Face Shield

A face shield is a piece of personal protective equipment (PPE).  To provide optimal protection, they are designed to cover the full face (from the top of the head to the chin and covering the ears horizontally) and protect the wearer from viral spray particles.   Face shields are arguably best at protecting from coughs and sneezes. 

About Face Shield

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Face Shield Structures

Seems are important - Make sure leakage doesn't occur

Face Shield from side

Two methods are used to manufacture face shields: extrusion and injection molding. Faceshields cut from extrusion sheets provide better impact resistance than injection molded faceshields because extrusion sheets are made of high molecular weight plastic pellets while injection molding must use lower molecular weight plastic pellets, which provide better melt flowing property needed by injection molding.

Face Shield from side
Common Materials For Face Shield

Face Shield Materials

There a 2 major materials for medical face shields

When it comes to selecting face shields, the most important consideration is the lens plate.  The quality of the lens plate ultimately reflects the clarity and impact resistance of the face shield.   Cheaper materials with poor clarity often result in dizziness and fatigue after a period of time.  Here are some common materials for face shields.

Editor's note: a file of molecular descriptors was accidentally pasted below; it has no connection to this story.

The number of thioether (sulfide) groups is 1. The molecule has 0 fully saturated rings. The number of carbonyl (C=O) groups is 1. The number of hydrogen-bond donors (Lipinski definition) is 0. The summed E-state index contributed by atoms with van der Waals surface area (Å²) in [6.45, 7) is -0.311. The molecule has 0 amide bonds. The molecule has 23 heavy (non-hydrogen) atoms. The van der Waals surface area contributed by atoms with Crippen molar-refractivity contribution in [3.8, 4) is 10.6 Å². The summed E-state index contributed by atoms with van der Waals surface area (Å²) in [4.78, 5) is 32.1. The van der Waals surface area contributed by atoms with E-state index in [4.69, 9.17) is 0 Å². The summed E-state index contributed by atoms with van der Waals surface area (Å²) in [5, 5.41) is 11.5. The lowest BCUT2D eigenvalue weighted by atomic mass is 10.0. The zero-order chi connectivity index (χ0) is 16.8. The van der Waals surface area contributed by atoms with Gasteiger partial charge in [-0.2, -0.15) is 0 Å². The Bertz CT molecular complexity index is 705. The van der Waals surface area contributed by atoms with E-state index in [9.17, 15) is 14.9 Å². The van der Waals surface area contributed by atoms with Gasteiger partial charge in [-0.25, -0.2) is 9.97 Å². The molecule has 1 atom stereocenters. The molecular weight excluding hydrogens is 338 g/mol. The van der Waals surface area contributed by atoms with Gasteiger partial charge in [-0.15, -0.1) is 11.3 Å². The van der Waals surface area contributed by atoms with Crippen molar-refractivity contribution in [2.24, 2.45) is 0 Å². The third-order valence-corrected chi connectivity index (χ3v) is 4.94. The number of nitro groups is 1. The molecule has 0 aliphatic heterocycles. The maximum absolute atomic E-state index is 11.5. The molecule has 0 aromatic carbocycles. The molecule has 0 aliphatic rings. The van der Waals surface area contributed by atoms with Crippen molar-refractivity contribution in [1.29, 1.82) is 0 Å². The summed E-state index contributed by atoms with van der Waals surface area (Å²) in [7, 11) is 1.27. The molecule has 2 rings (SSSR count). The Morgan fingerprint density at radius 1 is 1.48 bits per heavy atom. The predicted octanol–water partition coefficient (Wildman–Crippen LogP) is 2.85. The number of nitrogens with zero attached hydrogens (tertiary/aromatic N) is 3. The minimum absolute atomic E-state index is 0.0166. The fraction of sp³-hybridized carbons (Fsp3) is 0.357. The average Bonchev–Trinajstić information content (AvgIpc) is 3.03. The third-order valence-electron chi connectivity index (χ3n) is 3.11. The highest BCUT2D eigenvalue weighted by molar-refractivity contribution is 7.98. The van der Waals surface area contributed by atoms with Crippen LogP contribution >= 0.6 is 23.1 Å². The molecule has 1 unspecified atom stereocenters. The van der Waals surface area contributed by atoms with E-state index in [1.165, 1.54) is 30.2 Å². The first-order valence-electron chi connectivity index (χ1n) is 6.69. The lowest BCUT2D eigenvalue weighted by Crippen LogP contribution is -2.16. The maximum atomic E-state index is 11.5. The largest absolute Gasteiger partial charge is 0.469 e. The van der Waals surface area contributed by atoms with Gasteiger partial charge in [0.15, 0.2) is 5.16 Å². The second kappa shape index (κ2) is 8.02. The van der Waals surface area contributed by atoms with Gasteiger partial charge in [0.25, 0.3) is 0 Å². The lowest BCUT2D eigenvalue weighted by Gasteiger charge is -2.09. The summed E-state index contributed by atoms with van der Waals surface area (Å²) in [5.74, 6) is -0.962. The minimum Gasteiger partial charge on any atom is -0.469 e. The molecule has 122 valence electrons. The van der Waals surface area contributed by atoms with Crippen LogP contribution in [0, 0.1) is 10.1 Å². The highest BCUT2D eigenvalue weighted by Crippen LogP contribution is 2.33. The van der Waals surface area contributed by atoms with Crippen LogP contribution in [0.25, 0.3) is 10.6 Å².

• Polycarbonate (PC)
  • Glycol Modified Polyethylene Terephthalate (PETG)
  • Polyethylene Terephthalate (PET)
Face Shield for Industrial use
Medical face shield
Medtecs Face shield mini
Medtecs Face shield light

Face Shield Regulation & Standards

ANSI (American Standard)

  • Mark Z87: Basic impact: Faceshields shall be capable of resisting impact from a 25.4 mm (1 in) diameter steel ball dropped from a height of 127 cm (50 in).
  • Mark Z87+: High impact: Faceshields shall be capable of resisting impact from a 6.35 mm (0.25 in) diameter steel ball traveling at a velocity of 91.4 m/s (300)

EN 166 (European Standard)

These shields are for protection against high-speed particles and must withstand the impact of a 6 mm nominal diameter steel ball, striking the oculars and the lateral protection at the speed stated.

  • Mark A: 190 m/s.
  • Mark B: 120 m/s.
  • Mark F: 45 m/s.
  • ref. EN166

CSA (Canadian Standard)

Z94.3-15 Eye and Face Protectors Class 6 relates to face shields, and is divided into 3 sub-classes

  • 6A – Impact, piercing, splash, head, and glare protection.
  • 6B – Radiation protection. Also for low heat, splash, glare, and light non-piercing impact protection.
  • 6C – High-heat applications and light non-piercing impact protection only.
    ref. CSA Z94.3-15

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